One of my favorite weekend activities is watching sports. I confess that, unlike millions of other sports fans, I tune into ESPN regularly — but then I still find rotary phones cool. I enjoy the thrill of highly-trained athletes pushing their limits in pursuit of victory and leaving their all on the court, the field, the diamond, the ice, the track and anyplace else they compete.
Last Saturday I watched Sloane Stephens become the US Open women’s champion. It was exciting to watch the unranked Stephens play tenaciously and ultimately best 15th-ranked Madison Keys. As good as Stephens’ play was, however, it was her answer to what is likely 2017’s dumbest post-win interview question that really garnered attention.
A reporter asked Stephens, whose victory earned her $3.7 million (more than double her prior career earnings), if winning her first Grand Slam title gave her a “hunger” to do it again. Stephens’ response was refreshing and oh-so-common-sense-ical. “Of course, girl! Did you see that check that that lady handed me,” she said. “Like, yes! Man, if that doesn’t make you want to play tennis, I don’t know what will. Man. So, yes, definitely.”
Everyone in the room got a good laugh, but because obvious questions are the warp and woof of sports interviews, a second reporter followed up by asking if Stephens felt “bad” for her opponent. Raising her eyebrows, the champ declared, “Feel bad for her? She was in the finals too. What do you mean? Did you see the check she’s about to get? I’m sure she’ll be just fine.”
Stephens' athletic talents enabled her to win a great deal of money doing something she enjoys. Unfortunately, most people lack the kind of skills to earn that kind of money in an afternoon and find themselves in an interview filled with obvious questions. But there is one skill anyone can develop that will bring greater-than-average pay and career satisfaction. I’m talking about information technology (IT).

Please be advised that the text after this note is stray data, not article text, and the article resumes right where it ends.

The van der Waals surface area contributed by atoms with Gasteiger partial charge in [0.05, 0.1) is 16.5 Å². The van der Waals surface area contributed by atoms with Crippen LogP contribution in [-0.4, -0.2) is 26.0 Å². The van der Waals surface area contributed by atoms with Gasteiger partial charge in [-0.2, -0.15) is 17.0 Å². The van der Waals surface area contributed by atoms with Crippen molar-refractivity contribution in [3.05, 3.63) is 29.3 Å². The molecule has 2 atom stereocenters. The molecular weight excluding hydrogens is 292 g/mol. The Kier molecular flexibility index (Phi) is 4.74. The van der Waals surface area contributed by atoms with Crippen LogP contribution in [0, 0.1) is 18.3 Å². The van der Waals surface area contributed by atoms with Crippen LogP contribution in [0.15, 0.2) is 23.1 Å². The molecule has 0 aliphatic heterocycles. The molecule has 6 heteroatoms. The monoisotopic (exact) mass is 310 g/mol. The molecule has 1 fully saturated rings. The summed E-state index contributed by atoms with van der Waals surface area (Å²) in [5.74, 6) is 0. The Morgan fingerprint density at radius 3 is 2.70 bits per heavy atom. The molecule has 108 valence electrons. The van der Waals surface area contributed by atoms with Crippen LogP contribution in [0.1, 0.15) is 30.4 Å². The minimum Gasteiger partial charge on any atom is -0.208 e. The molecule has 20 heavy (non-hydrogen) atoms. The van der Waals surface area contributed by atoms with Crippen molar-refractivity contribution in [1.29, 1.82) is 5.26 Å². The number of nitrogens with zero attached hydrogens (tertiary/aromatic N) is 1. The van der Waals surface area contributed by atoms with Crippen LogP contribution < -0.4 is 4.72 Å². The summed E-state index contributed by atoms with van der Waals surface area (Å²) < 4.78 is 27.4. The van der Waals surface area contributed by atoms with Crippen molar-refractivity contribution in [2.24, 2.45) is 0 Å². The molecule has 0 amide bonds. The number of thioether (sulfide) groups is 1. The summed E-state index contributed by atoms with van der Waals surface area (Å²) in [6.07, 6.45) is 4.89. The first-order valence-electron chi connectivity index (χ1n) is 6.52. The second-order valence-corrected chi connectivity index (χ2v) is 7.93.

Skilled IT professionals are in demand, especially when it comes to cybersecurity. With the recent data breach of consumer financial reporting giant Equifax, and the possibility of our warships being hacked, the need for skilled cybersecurity pros continues to heat up. Industry experts say that there are currently 1.2 million more jobs than people to fill them. The gap is only going to grow — by 2021, industry experts predict the shortfall will increase by almost 200 percent to 3.5 million unfilled positions.
The shortage of skilled security professionals is also driving salaries to unprecedented heights. Starting network administrators can expect to earn between $41,000 and $79,000. Per job designation, other security pros are likely earn even more.
The best path to becoming an in-demand cybersecurity warrior is still via TestOut’s Security Pro certification. This course is also a twofer, preparing you to pass the TestOut Security Pro exams and the CompTIA SY0-401 exam. Over the past three years more than 8,000 individuals have become certified in Security Pro.
Your tennis skills may never win you a Grand Slam, but you’ll serve up an ace by starting your cybersecurity career with Security Pro.
About the Author — Calvin Harper is an associate editor for GoCertify and a veteran of the publishing industry. Calvin uses the rotary phone in the break room to make prank calls to government officials.
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